>up on Lisp - I wanted to use something we all know to make the point about how 
>there are many properties, one of which is definition, another value, ... etc. 
> > The interpretation can be calculated to get the value, but the 
>interpretation is distinct from the value it gets at any given time.
> You illustrate my point nicely.  LISP is a programming language; it is not a 
>first-order language. 
> Actually, no.    (05)

Actually, yes.  You are confusing the fact that you can write S-expressions 
that look like sentences of a first-order language, and the fact that you can 
do some first-order theorem proving in LISP, with the idea that it's a 
first-order language or (as you say below) a "superset" of first-order logic.  
It isn't.  Really. Programming language models are vastly more complex and 
*also* far more constrained than models of first-order languages.  You can of 
course *transform* a first-order language into a programming language by giving 
it a programming language semantics -- that's basically what PROLOG does 
(though this claim needs to be qualified in numerous ways).  But, after doing 
so, it is no longer a first-order language.  In the context of this thread, a 
language is first-order in virtue of having a standard first-order model theory.    (06)

> Lisp has often been used to record FOL functionality.  Any programming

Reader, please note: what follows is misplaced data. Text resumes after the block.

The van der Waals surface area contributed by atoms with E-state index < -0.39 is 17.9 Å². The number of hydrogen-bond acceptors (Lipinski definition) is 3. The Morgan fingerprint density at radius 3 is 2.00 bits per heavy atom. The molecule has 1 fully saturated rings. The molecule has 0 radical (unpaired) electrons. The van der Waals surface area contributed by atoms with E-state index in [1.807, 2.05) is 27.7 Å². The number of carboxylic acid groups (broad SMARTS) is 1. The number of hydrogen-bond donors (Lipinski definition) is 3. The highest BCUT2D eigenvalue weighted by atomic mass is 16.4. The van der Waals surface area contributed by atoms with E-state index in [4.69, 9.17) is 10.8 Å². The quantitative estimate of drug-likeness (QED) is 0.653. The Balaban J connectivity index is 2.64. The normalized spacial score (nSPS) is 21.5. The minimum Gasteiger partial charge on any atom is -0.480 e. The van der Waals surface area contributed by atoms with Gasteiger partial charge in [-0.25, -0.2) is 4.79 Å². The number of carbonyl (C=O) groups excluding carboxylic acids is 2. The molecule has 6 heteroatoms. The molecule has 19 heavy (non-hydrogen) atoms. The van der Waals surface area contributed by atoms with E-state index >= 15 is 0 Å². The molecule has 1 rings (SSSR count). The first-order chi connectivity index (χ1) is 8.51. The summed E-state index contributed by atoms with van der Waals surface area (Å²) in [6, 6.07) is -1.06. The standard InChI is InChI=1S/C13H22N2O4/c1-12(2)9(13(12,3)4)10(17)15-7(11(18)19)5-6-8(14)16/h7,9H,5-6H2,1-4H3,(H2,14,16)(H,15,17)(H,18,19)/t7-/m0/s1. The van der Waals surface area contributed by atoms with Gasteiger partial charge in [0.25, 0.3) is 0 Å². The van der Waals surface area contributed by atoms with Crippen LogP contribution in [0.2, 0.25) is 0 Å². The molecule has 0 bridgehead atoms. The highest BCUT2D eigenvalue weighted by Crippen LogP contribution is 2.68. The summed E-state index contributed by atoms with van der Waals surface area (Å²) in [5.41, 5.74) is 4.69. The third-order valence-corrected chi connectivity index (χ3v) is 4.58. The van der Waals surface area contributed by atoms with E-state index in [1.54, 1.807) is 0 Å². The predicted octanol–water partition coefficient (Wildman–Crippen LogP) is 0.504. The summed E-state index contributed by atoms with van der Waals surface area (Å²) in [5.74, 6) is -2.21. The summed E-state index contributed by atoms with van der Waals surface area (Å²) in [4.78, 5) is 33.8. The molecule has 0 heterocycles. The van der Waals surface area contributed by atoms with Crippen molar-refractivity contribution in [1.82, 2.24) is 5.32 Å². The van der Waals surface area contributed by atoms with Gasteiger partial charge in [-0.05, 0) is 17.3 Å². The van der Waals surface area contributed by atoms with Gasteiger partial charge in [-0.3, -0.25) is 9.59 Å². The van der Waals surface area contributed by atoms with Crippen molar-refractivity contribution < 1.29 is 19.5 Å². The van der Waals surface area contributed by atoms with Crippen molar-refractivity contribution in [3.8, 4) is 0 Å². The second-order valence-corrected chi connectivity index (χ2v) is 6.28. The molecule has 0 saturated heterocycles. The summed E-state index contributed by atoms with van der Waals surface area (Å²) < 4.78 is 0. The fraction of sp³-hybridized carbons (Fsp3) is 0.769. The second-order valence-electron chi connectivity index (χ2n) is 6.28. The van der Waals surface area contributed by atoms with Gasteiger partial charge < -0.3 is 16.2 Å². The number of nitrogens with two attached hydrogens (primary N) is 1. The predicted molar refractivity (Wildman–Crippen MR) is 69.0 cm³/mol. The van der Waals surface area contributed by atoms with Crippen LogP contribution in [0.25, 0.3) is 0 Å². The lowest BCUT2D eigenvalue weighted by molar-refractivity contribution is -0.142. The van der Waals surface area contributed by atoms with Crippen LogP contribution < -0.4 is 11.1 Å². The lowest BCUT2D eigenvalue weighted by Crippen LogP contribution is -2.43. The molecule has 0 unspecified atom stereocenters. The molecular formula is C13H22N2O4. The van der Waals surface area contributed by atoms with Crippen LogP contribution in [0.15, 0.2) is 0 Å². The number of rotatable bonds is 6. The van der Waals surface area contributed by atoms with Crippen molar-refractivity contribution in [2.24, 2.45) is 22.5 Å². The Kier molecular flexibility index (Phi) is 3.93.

>language can perform any FOL calculation short of infinite.    (07)

You are confusing first-order logic with automated theorem proving.    (08)

> For example, the conjunct:
> (And  (Box 'A)
>       (Rectangle 'B)
>       (OnTopOf 'A 'B))
> Is a perfectly feasible FOL situation description.    (09)

Vide the point above.  The fact that you can write S-expressions that look like 
FOL sentences does not mean LISP is a first-order language.     (010)

> And in fact, not only lisp, but any programming language incorporates full 
>FOL functionality (short of infinities).    (011)

I think you have something like expressiveness in mind but there is no 
straightforward comparison to be made between logical languages and programming 
languages in those terms.    (012)

> The semantics of programming languages is far more specialized and, 
>generally, far more complex than the semantics of first-order languages; 
>consider, e.g., the mathematics of domain theory that underlies the 
>denotational semantics of Scott and Strachey.  The semantics of LISP, in 
>particular, is a very rich and difficult subject that involves not only 
>general issues in the semantics of programming languages such as support for 
>recursion but also issues related to list processing and the semantics of 
>LISP's distinctive operators like "defun", "cons", "car", "cdr", "setq", etc.  
>These issues are light years removed from vanilla first-order model theory.
> Wrong, as described above.  FOL is a SUBSET of modern programming languages 
>without infinity.     (013)

*sigh* This statement is confused along so many dimensions that one scarcely 
knows where to begin.  I don't plan to start.    (014)

-cm    (015)